The X-Factor


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Angelika Casteñeda requires very little sleep. Once, she ran 150 miles in 39 hours. That’s nearly 4 miles per hour—nonstop—for more than a day and a half. Swollen feet and sleep-deprivation hallucinations be damned. "I can change my clothes—and even eat—while I’m running," she explains nonchalantly.

She twice set records in winning the Death Valley–to–Mount Whitney run. She’s navigated jungle race courses in Borneo, Malaysia; she’s tested her endurance in the Hawaiian Ironman competition. Most wince at the thought of any one Ironman component: a 2-mile swim, a 100-mile bike course and a 26-mile run. Not Casteñeda. The 53-year-old clinical psychologist regularly competes in double—even triple—Ironmans.

Naturally, next up for the University City perpetual motion machine is this summer’s Baja–to–San Diego X-Venture Race. Held in conjunction with ESPN’s X Games, the race covers 300 miles in five days. It requires 15 coed teams of three to ride mountain bikes and horses, hike, climb mountains, swim and kayak to the finish line. Last year only four teams finished. Sound challenging? "Yes, but they allow you to sleep at night—which helps," says Casteñeda, who was on last year’s winning team.

The race is one of 27 disciplines in 10 sports categories showcased in the X Games. The third summer X Games—originally organized and broadcast by sports cable network ESPN2, and now covered by big sister ESPN as well as ABC—will bring an eclectic group of athletes to San Diego. (The first winter Games were held earlier this year at Big Bear Lake.) These are not your father’s Olym pics. From June 20 to 28, more than 400 in-line skaters, stunt bicyclists, skateboarders, street lugers, wake boarders, barefoot jumpers, sport climbers, sky-surfers and even snowboarders will match blisters, bumps and bruises.

The action is scheduled to be centered at Mariners Point in Mission Beach, where alternative sports enthusiasts may choose to watch an aggressive in-line skater attempt a gap transfer to a disaster royale. (Translation: Jump from atop a platform to a metal rail, landing for a cross-legged slide down the rail.)

A soon-to-be-assembled Mission Beach sports complex/broadcast center is also where an anticipated 200,000 spectators may hold their collective breath as a stunt bicyclist puts on a crazy hat in the canyon and winds up loopy. (Translation: To become reckless, crash and develop an Excedrin head ache.)

Or the crowds may choose to be stoked by guys like Tony Hawk in the vert (vertical jump skateboarding) competition. Hawk’s repertoire includes a stale-fish-gay-twist-to-a-revert move. (Translation: Isn’t this one self-explanatory? Okay, accomplished on a giant half-pipe apparatus, it’s an airborne, grab-the-rear-end-of-your-board, backward-to-backward 540-degree spin.)

Carlsbad’s Hawk, 28, is a part ner in a skateboard parts wholesale company. He’s been a professional ’boarder half his life. Two years ago in Providence, Rhode Island—back when ESPN called its fledgling competition the Extreme Games—he placed first in the vert. Last year, San Diego res i dents swept the vert, with Andy MacDonald tak ing gold, followed by Hawk and Tas Pappas (also from Carlsbad).

Hawk is excited the games have come to San Di ego. "It’s pretty much like a festival," he says. "Not that there are live bands or anything. But there’s always something going on."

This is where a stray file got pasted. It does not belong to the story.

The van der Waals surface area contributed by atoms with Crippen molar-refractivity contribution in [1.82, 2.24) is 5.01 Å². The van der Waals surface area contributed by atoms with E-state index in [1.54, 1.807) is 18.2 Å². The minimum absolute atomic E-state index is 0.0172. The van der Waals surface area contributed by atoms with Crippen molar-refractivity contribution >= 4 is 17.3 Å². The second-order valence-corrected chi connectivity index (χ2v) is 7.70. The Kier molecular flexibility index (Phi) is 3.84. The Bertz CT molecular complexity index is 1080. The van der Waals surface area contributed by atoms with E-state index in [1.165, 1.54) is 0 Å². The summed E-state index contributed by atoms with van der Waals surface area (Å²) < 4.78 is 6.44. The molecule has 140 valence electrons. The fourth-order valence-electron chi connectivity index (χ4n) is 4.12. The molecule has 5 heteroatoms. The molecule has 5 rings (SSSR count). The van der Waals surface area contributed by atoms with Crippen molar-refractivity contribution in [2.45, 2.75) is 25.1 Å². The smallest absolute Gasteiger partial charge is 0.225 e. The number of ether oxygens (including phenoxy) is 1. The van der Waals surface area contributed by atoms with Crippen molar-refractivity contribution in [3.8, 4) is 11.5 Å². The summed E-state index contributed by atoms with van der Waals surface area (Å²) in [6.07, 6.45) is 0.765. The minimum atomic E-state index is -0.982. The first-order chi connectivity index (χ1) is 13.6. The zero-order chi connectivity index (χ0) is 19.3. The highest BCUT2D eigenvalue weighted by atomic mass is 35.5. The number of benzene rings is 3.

X Games officials echo that portrayal. But they are quick to point out that the event is nothing like a Grateful Dead concert. For one thing, alcoholic beverages are not served. "Something we learned from the Games in Rhode Island is that we have to make accommodations for all the baby stroll ers," says Jack Weinert, executive director of the X Games.

A typical pair of crowd members are a mom and her 6-year-old, who just acquired his first skate board, adds Chris Stiepok, director of marketing and communications for the Games. With that in mind, event producer Sandy Fischler has a difficult task. Fischler is responsible for providing spectators with event results, standings and athlete bios. Her work will be displayed on-site by huge JumboTron screens. Her challenge: creating informative yet entertaining fare for feisty first-graders and their moms.

Music—an omnipresent and integral part of most of the events—is equally tough to select for these crowds. It needs to fall comfortably somewhere between the industrial rock of Nine Inch Nails and the easy-listening stylings of the Mamas and the Papas. "We lean toward what you might call pop alternative," says Fischler. (Translation: Expect heavy rotation of supergroups U2 and REM.)

It was REM who recorded "It’s the End of the World As We Know It (and I Feel Fine)." That pop alternative classic could describe some La Jollans’ feelings toward the X Games. In a highly publicized rift, residents and officials at UCSD’s Scripps Institution of Oceanography told ESPN to have fun—but not in their backyards.

Games organizers wanted to use La Jolla Shores Drive as a street luge and downhill in-line skating course. Protests were aired at a community meeting. Mayor Susan Golding and City Coun cil man Harry Mathis—despite their overall support for hold ing the Games in San Diego—claimed ignorance of the plan to use La Jolla Shores Drive. Subsequently ESPN backed off, but privately, X Games officials say it was representatives of the city who first took scouting crews to the La Jolla site.